William Jamess Conception of Truth
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B. Russel is concerned about what the "truth" means, it's all what philosophy is about, according to him.
And he state some reserve in regards to W. James's definition of the truth through his pragmatism point of view.
He says: 'Ideas (which themselves are but parts of our experience) become true just in so far as they 11clpus to get into satisfactory relation with other parts of our cxpcricncc'
'A truth is anything which it pays to believe.'
Let us take anothcr illustration. Many of the men of the French Revolutian were disciples of Rousseau, and their belief in his doctrines had far-reaching effects,which make Europe at this day a different place from what it would have been without that bclief. If, on the wl-rolc,the effects of tll~irbelief havc bccn good, we shall havc to say that their belief was truc; if bad, that it was falsc. But how arc we to strike the balance? It is almost inipossible to disentangle what the cflccts havc bccn; and cvcn if wc coulcl :iscertain them, our judgment as to whether they have been good or bad would depend upon our political opinions. It is surely far easier to discover by direct investigation that the Contrnt social is a myth than to decide whether belief in it has done harm or good on the whole.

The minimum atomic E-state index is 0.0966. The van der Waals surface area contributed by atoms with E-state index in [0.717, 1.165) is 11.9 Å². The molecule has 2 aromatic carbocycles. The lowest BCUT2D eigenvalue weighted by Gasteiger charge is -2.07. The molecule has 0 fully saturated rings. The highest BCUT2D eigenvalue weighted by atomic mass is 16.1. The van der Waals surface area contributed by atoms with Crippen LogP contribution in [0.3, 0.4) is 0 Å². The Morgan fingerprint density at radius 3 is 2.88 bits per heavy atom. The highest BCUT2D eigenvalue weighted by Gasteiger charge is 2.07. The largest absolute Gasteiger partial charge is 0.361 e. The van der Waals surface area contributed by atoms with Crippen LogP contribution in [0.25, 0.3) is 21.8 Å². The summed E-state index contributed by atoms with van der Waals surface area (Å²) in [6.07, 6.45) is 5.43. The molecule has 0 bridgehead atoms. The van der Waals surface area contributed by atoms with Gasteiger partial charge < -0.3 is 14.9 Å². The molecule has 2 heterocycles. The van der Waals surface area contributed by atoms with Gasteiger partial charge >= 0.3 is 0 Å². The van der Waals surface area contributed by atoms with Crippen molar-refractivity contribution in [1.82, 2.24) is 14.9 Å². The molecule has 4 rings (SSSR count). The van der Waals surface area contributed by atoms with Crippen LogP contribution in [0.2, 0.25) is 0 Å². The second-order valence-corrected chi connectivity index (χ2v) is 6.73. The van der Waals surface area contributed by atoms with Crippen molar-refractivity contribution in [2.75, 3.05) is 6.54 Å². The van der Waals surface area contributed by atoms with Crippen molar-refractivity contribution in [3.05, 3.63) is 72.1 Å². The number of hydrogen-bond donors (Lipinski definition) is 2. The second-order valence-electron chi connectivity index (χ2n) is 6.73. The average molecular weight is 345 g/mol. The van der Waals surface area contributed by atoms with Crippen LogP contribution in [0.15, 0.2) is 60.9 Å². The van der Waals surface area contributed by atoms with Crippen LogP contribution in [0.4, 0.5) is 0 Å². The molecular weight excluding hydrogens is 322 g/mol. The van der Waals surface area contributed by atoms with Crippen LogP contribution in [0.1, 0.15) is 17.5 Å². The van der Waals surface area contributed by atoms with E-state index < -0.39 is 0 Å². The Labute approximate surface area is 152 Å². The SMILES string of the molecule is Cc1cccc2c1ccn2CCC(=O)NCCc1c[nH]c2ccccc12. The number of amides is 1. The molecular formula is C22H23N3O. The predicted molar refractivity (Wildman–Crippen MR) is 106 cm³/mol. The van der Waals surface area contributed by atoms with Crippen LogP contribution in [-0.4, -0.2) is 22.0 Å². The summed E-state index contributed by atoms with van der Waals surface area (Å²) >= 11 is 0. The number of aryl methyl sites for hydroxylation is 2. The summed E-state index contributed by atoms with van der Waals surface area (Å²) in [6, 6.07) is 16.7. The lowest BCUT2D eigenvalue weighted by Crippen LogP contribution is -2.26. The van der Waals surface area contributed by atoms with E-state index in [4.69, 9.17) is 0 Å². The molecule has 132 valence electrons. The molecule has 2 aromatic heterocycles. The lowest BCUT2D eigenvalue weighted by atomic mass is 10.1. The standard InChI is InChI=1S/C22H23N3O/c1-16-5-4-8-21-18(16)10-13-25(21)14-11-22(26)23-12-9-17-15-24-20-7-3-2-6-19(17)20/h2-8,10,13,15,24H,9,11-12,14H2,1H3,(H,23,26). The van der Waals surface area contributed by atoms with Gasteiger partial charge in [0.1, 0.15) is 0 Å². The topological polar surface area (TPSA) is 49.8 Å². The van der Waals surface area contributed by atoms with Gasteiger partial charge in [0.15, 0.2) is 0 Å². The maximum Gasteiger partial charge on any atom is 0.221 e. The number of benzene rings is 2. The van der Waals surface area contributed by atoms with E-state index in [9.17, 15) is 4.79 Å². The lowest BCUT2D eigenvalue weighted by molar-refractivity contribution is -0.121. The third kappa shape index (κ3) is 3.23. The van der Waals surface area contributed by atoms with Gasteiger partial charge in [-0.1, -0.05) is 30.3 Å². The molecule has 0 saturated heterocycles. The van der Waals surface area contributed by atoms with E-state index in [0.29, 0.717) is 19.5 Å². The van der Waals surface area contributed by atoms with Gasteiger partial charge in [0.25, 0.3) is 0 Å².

Take, say, the belief that other people exist. According to the pragmatists. to say 'it is true that other people exist' means 'it is useful to believe that other people exist'. But if so, then these two phrases are merely different words for the same proposition; therefore when I believe the one I believe the other.
This shows that the word 'true' represents for us a different idea from that represented by the phrase 'useful to believe', and that, therefore, the pragmatic definition of truth ignores, without destroying, the meaning commonly given to the word 'true', which meaning, in my opinion, is of fundamental importance, and can only be ignored at the cost of hopeless inadequacy.